Food Memories and Family Dinners

Read our latest column in the Waltham News Tribune!  “Food Memories and Family Dinners,” by Leslie Glynn, appeared in the Waltham News Tribune on March 22, 2011.  Leslie describes the enjoyment of food and family time, and the importance of keeping these rituals alive today.  She also shares one of her family recipes, “Pasta e Fagiole” (Pasta and Beans).

To view the article in the Waltham News Tribune online, please click here.  To download a pdf of the article, please click here.

Vermicomposting @ Brandeis

And now for a quick break from Healthy Waltham’s youth programming for a glimpse into college life at Brandeis University. Although the worm composting unit has just finished at McDevitt Middle School, it’s just now beginning at Brandeis. Through the Brandeis Sustainability Fund, I’ve set up two worm composting bins in Brandeis residence halls (affectionately called dorms). Originally, I wanted to set up bins similar to those we had in the classrooms at McDevitt: simple, inexpensive Rubbermaid bins with holes drilled in for ventilation. However, the Brandeis administration and facility staff decided they would only be comfortable supporting this initiative if we used bins specifically designed for the purpose of vermicomposting. Running with the mentality that any worms are better than no worms, I went ahead and purchased two Worm Factory bins, along with a pound of red wigglers (about 1,000 worms total). These bins include multiple trays; once one try is filled with castings, you can add another fresh tray of food scraps so that the worms will migrate upwards while finished compost from the first tray can be harvested. They also come with spigots for controlling extra moisture that can be used as nutrient-rich compost tea (the liquid portion of compost) in your garden. While both of these features are interesting and helpful, neither are necessary for at-home worm composting.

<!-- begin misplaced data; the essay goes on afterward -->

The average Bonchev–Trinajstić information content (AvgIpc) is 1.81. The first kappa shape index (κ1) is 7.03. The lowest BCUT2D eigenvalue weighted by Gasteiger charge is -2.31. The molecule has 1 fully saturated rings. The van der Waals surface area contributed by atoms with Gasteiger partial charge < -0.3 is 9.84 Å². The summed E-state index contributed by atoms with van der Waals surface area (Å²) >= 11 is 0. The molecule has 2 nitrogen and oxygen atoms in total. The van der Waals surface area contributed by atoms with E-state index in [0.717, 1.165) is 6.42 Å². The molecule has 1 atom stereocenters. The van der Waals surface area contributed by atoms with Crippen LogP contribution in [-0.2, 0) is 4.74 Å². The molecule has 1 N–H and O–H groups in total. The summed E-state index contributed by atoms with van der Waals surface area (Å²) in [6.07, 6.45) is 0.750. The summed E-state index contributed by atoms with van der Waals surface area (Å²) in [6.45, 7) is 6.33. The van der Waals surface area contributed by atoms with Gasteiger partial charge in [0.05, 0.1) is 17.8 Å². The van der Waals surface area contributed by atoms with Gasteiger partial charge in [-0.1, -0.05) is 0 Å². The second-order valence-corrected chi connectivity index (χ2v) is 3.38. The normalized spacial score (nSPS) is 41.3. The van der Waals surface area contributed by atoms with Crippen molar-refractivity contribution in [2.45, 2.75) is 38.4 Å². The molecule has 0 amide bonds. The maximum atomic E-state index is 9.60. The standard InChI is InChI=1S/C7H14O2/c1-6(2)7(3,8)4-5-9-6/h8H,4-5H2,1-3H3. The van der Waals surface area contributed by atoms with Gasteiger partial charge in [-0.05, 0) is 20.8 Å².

The bins are now set up on two dormitory floors. How will these bins fare compared to our bins at McDevitt Middle School? Will a more expensive system actually provide any advantages? Check back for updates!


Images by Cecelia Watkins (2011).

Vegetable-Tofu Stir Fry @ the Chill Zone

“Stir fry? I love stir fry!” The shouts rang out as youth hanging out at the Chill Zone this past Saturday gathered in the snack room to cook up some stir fry. However, much of the excitement quickly turned to confusion as students realized there was no chicken to be found.

“Wait… stir fry without chicken? What?!” They asked in shock. So began an introduction to the wonders of tofu.

Tofu is made of soy beans, and is often used by vegetarians (and non-vegetarians!) as a replacement for meat in a variety of dishes. It has a spongy texture– we had lots of fun squishing it with our fingers– which is great for soaking up lots of flavor. If you choose to eat less meat in your diet, protein-rich foods like tofu are essential to keeping your body healthy and happy. But the wonders of tofu and soy beans don’t stop at replacing meat: soy products can also be used to replace milk, cream cheese, yogurt, and even ice cream!

Some Chill Zone participants were pretty skeptical that the tofu would make a tasty meat replacement. But despite their raised eyebrows, everyone helped prepare the meal by chopping up lots of different vegetables. A great veggie stir fry can be made with just about any vegetable combination, but there are a few basic ingredients, such as onion and garlic, that you should keep in mind when getting started. After frying up some of these alliums in our electric wok (and a little ginger, for good measure), we added the tofu and waited as it became golden brown. We then added carrots, broccoli, and red pepper, and also made a separate batch with mushrooms. As we waited for the veggies to cook we mixed up a scrumptious sauce of honey, rice vinegar, and soy sauce to pour on top of our stir fry. The final product: delicious! I think we may have even had some tofu-converts.